Opinion: Overcoming the quick-fix appeal of outsourcing

Executives must play role in setting strategy, monitoring results

Leslie P. Willcocks, Sara Cullen, and Andrew Craig, The Outsourcing Enterprise: From Cost Management to Collaborative Innovation. Palgrave Macmillan, 2011.

I am often asked to recommend business books. Recently, I have had several people ask me for books on outsourcing. These requests were usually preceded by stories of an unpleasant experience in this area.

Today, the outsourcing of business and IT services is a global industry estimated to be worth about US$450 billion. It now consumes a large and growing proportion of expenditures in both business and government. Yet, organizations often struggle to get it right.

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What seems to be the problem? From my conversations with some of the executives asking for book recommendations, it appears that many were looking for outsourcing to provide a quick fix. They selected suppliers haphazardly, and pretty much left the deals to manage themselves. Most admitted that, in retrospect, they paid too little attention to the capabilities required to manage the contract or creating a governance structure to monitor and ensure their objectives were being met.

I have been searching for a book on outsourcing that I could recommend to them. In particular, one that provides clear and practical guidance for executives based on the extensive body of good academic research that exists on this topic. Too many of the books I have seen in this area contain lots of prescription, with little by way of an evidentiary foundation.

I was pleased then to come across a new book with Leslie Willcocks as its lead author. Mr. Willcocks, the director of the outsourcing research unit at the London School of Economics, is widely considered to be one of the world’s foremost authorities on outsourcing. He is joined in the production of this volume by two co-authors with substantial research and consulting experience in the areas of IT and business process outsourcing.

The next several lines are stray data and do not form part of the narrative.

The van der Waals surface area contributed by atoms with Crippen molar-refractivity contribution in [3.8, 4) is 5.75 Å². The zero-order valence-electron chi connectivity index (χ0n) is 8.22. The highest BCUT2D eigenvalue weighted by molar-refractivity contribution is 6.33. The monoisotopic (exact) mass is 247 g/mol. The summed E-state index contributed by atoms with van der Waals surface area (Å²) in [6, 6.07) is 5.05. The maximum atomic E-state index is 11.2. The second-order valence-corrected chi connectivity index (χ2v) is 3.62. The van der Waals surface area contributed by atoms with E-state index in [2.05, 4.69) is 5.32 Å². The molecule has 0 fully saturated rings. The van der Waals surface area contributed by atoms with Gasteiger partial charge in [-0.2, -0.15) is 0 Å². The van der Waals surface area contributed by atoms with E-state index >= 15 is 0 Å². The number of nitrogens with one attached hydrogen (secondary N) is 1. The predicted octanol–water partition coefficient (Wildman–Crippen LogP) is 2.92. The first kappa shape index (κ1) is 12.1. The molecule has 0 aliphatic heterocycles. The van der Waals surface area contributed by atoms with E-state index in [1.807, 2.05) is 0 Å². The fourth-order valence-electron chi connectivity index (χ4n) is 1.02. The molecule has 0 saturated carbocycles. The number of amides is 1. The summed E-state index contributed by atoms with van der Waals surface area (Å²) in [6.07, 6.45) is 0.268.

The Outsourcing Enterprise distils the key lessons from the comprehensive longitudinal case research that the authors have carried out over the last 20 years on 1,600 outsourcing arrangements. These are drawn from a variety of industry and government sectors and cover both large and small organizations. Their research provides unique insights into what does and does not work, and the strategies, capabilities and processes required for successful outsourcing results.

My only criticism is that despite the authors’ contention that the book was written for executives, the prose can be heavily academic and this sometimes masks the valuable insights and advice that it contains.

The first four chapters provide a very good discussion of the management foundations and practices that underpin an effective outsourcing strategy.

In particular, the authors stress the important role that senior executives need to play in setting the outsourcing strategy, creating capabilities, establishing management processes and applying effective monitoring and evaluation procedures.

This section also includes a very good set of tools to help organizations effectively make outsourcing decisions, including choosing the right suppliers and identifying the competencies that need to be retained in-house in order to maintain control and ensure the ability to respond to changing business conditions.

The authors’ research shows that outsourcing is most successful if it is viewed as a strategy with a life cycle, rather than a one-off transaction. To support this view they provide an extremely helpful chart of what they call the “outsourcing life cycle,” containing four phases, nine building blocks and the 54 key activities that need to take place over the life of an outsourcing deal. This is an extremely useful blueprint for any organization looking at outsourcing opportunities.

One of the later chapters, which provides the basis for the book’s subtitle, looks at the evolution of outsourcing from contract administration to the situation today, where organizations are increasingly looking to collaborate with suppliers to create new business practices and identify new ideas and opportunities. This requires a different style of management and deeper, more trust-based relationships than those that existed in earlier types of deals.

Later parts of the book also contain a particularly good discussion of the application of a balanced scorecard to outsourcing arrangements, and provide examples of the metrics and dashboards that can be used to track performance.

This book is almost encyclopedic in the insights and advice that it offers on outsourcing, and will help you rapidly move up the learning curve.

Micheal Kelly is a professor and former dean at the University of Ottawa’s Telfer School of Management.

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